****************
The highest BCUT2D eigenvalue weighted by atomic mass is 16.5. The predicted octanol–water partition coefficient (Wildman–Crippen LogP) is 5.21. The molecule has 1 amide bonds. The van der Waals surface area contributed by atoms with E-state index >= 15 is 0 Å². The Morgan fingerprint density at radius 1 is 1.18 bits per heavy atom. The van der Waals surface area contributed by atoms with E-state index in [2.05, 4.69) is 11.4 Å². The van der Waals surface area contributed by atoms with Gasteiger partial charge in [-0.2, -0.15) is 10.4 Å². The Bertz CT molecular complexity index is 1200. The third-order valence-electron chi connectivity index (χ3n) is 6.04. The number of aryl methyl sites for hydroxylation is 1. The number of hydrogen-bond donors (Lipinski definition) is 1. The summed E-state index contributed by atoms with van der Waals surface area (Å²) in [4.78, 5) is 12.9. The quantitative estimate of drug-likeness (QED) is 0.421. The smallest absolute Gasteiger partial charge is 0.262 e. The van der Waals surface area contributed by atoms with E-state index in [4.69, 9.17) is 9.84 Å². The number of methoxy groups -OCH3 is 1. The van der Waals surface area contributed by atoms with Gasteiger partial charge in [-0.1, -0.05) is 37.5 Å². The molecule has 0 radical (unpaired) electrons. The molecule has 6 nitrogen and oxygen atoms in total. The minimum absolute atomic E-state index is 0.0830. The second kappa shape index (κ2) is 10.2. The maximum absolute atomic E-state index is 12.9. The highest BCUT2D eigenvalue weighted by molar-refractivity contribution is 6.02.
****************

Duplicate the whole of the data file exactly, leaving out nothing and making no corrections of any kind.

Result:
The highest BCUT2D eigenvalue weighted by atomic mass is 16.5. The predicted octanol–water partition coefficient (Wildman–Crippen LogP) is 5.21. The molecule has 1 amide bonds. The van der Waals surface area contributed by atoms with E-state index >= 15 is 0 Å². The Morgan fingerprint density at radius 1 is 1.18 bits per heavy atom. The van der Waals surface area contributed by atoms with E-state index in [2.05, 4.69) is 11.4 Å². The van der Waals surface area contributed by atoms with Gasteiger partial charge in [-0.2, -0.15) is 10.4 Å². The Bertz CT molecular complexity index is 1200. The third-order valence-electron chi connectivity index (χ3n) is 6.04. The number of aryl methyl sites for hydroxylation is 1. The number of hydrogen-bond donors (Lipinski definition) is 1. The summed E-state index contributed by atoms with van der Waals surface area (Å²) in [4.78, 5) is 12.9. The quantitative estimate of drug-likeness (QED) is 0.421. The smallest absolute Gasteiger partial charge is 0.262 e. The van der Waals surface area contributed by atoms with E-state index in [4.69, 9.17) is 9.84 Å². The number of methoxy groups -OCH3 is 1. The van der Waals surface area contributed by atoms with Gasteiger partial charge in [-0.1, -0.05) is 37.5 Å². The molecule has 0 radical (unpaired) electrons. The molecule has 6 nitrogen and oxygen atoms in total. The minimum absolute atomic E-state index is 0.0830. The second kappa shape index (κ2) is 10.2. The maximum absolute atomic E-state index is 12.9. The highest BCUT2D eigenvalue weighted by molar-refractivity contribution is 6.02.